Advantages and Disadvantages of Microfinance
What is Microfinance?
Microfinance is a type of banking service that is supplied to those with low incomes who do not have collateral, and as a result, they have limited access to financial services. People with low incomes, both individuals and groups, often end up taking out loans for relatively modest amounts, and Microfinance is the primary means through which they obtain access to such loans. Its primary focus is on rural and semi-urban areas, which are characterised by a scarcity of banking facilities and a dearth of people with access to credit programmes that offer fair interest rates.
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How Microfinance is different from regular finance?
The conventional method of financing involves extending credit in exchange for an asset that acts as security in the event that the debt is not repaid. Microfinance does not base lending decisions on the borrower’s assets; rather, it focuses on the community and gives only modest sums of money with limited support.
Regular finance is more concerned with the big picture and offers a diverse selection of solutions that appeal to a broad range of clients. It is more geared towards small-scale, self-employed, and Micro-entrepreneurs who have limited opportunities to seek large sums of credit, and it is more focused on low-income earners and populations left behind by traditional finance. Microfinance is geared more towards small-scale, self-employed businesses and is more focused on low-income earners, populations that are left behind by traditional finance.
Because it strives to provide people with a feeling of financial inclusion, Microfinance can play a role in the fight against poverty. It does this by providing members of the underserved community with access to credit and by assisting those individuals in obtaining loans at interest rates that are more manageable. If this does not happen, the impoverished will seek credit at a much higher interest rate, which will just further their downward spiral into poverty. They do this by extending much-needed loans to the poor, which enables the poor to better deal with unanticipated costs. resulting in an increase in both income and consumption over the long term.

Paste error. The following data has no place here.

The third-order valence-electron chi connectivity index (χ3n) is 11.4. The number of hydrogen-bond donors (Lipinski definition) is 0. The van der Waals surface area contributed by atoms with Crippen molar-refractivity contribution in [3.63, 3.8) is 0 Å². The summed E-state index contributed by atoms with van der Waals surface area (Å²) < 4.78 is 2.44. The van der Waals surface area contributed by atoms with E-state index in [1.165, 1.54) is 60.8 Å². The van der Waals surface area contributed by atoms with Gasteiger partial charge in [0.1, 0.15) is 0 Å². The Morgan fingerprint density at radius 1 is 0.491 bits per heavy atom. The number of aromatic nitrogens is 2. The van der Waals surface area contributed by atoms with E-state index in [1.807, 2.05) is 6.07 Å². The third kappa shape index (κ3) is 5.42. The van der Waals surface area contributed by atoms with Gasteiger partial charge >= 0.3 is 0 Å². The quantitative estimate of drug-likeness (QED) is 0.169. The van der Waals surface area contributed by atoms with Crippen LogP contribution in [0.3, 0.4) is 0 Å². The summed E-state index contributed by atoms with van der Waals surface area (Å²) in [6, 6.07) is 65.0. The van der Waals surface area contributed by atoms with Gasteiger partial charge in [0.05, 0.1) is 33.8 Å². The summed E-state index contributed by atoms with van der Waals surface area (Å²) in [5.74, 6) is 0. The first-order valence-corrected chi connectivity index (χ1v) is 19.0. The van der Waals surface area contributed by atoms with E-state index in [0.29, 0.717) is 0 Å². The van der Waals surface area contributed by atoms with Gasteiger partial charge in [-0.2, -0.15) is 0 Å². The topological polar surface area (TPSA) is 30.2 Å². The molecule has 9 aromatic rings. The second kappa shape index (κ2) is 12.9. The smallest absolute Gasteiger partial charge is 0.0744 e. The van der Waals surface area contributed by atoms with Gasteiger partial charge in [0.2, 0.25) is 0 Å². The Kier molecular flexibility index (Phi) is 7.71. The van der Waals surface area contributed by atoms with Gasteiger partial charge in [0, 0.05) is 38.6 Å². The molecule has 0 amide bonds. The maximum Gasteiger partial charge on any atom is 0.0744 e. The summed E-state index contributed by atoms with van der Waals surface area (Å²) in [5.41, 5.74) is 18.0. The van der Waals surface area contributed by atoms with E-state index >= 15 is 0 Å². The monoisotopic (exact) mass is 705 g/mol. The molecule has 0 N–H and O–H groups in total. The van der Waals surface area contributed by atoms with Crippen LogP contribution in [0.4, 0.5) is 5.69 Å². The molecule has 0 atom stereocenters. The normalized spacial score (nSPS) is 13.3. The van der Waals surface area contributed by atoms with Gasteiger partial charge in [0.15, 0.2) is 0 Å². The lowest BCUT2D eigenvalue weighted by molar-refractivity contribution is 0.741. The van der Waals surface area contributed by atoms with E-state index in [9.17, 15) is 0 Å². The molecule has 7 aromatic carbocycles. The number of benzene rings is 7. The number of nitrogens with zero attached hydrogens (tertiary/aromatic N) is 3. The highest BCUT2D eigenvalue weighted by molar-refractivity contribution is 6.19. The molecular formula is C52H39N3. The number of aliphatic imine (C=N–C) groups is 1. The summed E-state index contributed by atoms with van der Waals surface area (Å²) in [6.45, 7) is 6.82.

There is a community-driven lending model in Microfinance in which individuals borrow in groups and have to repay in a structured setting, which motivates everyone to repay on time. This model makes Microfinance viable to some extent because the lending is not hazardous and there is community-driven lending. Many people with modest incomes have benefited from it, and it has assisted them in climbing out of poverty. But lending without limits is a problem to a certain degree, and because Microfinance is a short-term solution, heavy borrowing does make the situation riskier.
Microfinance enables the development of low-scale projects that have a focus on rural areas and provide services to more limited populations. For example, starting a modest retail store, selling milk with the help of a herd of cows, selling handcrafted items, and so on are all viable business options.
Advantages and Disadvantages of Microfinance
Advantages of Microfinance
Following are some of the benefits of Microfinance:
1. Microfinance induces the possibility of future investments.
2. Microfinance can help entrepreneurs to start business which can create jobs to others as well.
3. Microfinance is a sustainable process of financing.
4. It motivates people towards saving for future.
5. It brings substantial economic benefits even if income levels stay the same.
6. Microfinance helps families to educate their children.
7. It provides overall better loan repayment rate compared to traditional banking products.
8. It gives people access to credit.
9. it supports quick and easy documentation process for loans.
Disadvantages of Microfinance
- Microfinance provides only small amount of loan compared to other financial institutions such as banks.
- It charges high amount of interest for certain amount of loans and is calculated based on duration not per annum if less than 12 months.
- It provides only short term loan facility.
- Microfinance does not offer moratorium to the borrower
- Microfinance banks implement harsh repayment procedures since there are no criteria for providing credit and the loans are not collateralized.
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